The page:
Automated estimation of tiller number in wheat by ribbon detection
- 343 Downloads
The advent of high-throughput phenotyping installations signals a need for plant biology to use pattern analysis and recognition techniques, especially when analysis is done via digital images. Such installations also provide an opportunity to computer vision. We describe one such application at the UK National Plant Phenomics Centre, in which historically measurements have been made in a labour-intensive manual manner. We develop an estimator of tiller number in growing wheat which, when exploiting per-day averaging, temporal interpolation and dynamic programming, delivers measurements of finer-grain and no less accuracy than manually, and provides observations on plant treatments hitherto difficult or impossible to obtain. The approach developed lends itself to reuse for any similar imaging setup, and plants with tillering characteristics similar to wheat. We consider the work a useful exemplar for co-operation between biologists and computer scientists in such installations.
KeywordsSmall grain cereals Branching Plant development Computer vision
This work was supported by the Biotechnology and Biological Sciences Research Council (BBSRC Grant ref numbers BB/J004405/1 and BB/J004464/1), the European Union (EPPN, an Integrating Activity, Research Infrastructure project funded by the European Union under FP7 Capacities Programme. Grant Agreement No. 284443) and the Biosciences, Environment and Agriculture Alliance (BEAA), a strategic partnership between Aberystwyth and Bangor universities. We are grateful to NPPC staff for technical support and constructive discussions.
- 1.Australian Plant Phenomics Facility. http://www.plantphenomics.org.au/ (2014)
- 4.Campillo, C., Garcia, M., Daza, C., Prieto, M.: Study of a non-destructive method for estimating the leaf area index in vegetable crops using digital images. Hortscience 45(10), 1459–1463 (2010)Google Scholar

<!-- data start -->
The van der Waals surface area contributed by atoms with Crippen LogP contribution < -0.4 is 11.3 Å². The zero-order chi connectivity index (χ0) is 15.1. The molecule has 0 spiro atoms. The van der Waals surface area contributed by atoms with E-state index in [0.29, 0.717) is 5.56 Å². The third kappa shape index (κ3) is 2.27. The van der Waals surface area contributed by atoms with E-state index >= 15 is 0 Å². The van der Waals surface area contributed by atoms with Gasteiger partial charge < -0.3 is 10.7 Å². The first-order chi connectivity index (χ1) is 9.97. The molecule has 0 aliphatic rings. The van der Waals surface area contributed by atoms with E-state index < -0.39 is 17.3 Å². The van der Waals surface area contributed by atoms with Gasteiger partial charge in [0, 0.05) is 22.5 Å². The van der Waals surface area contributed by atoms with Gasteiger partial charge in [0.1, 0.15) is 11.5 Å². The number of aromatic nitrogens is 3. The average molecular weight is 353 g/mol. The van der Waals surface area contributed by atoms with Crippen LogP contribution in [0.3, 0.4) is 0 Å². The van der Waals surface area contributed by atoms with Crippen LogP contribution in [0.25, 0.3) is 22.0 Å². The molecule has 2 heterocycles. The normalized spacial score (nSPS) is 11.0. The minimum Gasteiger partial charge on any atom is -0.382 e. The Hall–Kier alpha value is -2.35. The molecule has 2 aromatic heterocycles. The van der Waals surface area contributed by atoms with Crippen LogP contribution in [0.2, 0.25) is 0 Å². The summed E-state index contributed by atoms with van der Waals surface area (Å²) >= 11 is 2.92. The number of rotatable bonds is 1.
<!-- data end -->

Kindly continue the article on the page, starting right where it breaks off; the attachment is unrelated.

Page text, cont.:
- 8.Frangi, A., Niessen, W., Vincken, K., Viergever, M.: 1998. Multiscale vessel enhancement filtering. In: Medical Image Computing and Computer-Assisted Intervention—miccai98, pp. 130–137. Springer, BerlinGoogle Scholar
- 10.Gallagher, J., Biscoe, P.: A physiological analysis of cereal yield. II: Partitioning of dry matter. Agric. Prog. 53, 51–70 (1978)Google Scholar
- 11.Hartmann, A., Czauderna, T., Hoffmann, R., Stein, N., Schreiber, F.: HTPheno: an image analysis pipeline for high-throughput plant phenotyping. BMC Bioinform. 12(1), 148 (2011)Google Scholar
- 13.Home-Grown Cereals Authority: Optimum winter wheat plant production. http://archive.hgca.com/publications/documents/cropresearch/topic36.pdf (2000)
- 14.Jülich Plant Phenotyping Centre. http://www.fz-juelich.de/ibg/ibg-2/DE/Organisation/JPPC/JPPC_node.html (2014)
- 19.Satorre, E., Slafer, G. (eds.): Wheat: Ecology and Physiology of Yield Determination. The Haworth Press, New York (1999)Google Scholar
- 20.Sirault, X., Fripp, J., Paproki, A., Guo, J., Kuffner, P., Daily, H., Li, R., Furbank, R.: PlantScan: a three-dimensional phenotyping platform for capturing the structural dynamic of plant development and growth. In: 7th International Conference on Functional–Structural Plant Models, 75 (2013)Google Scholar
- 22.Šonka, M., Hlaváč, V., Boyle, R.: Image Processing, Analysis, and Machine Vision, 4th edn. Cengage Learning, Boston (2014)Google Scholar
- 23.The UK National Plant Phenomics Centre. http://www.plant-phenomics.ac.uk/en/ (2014)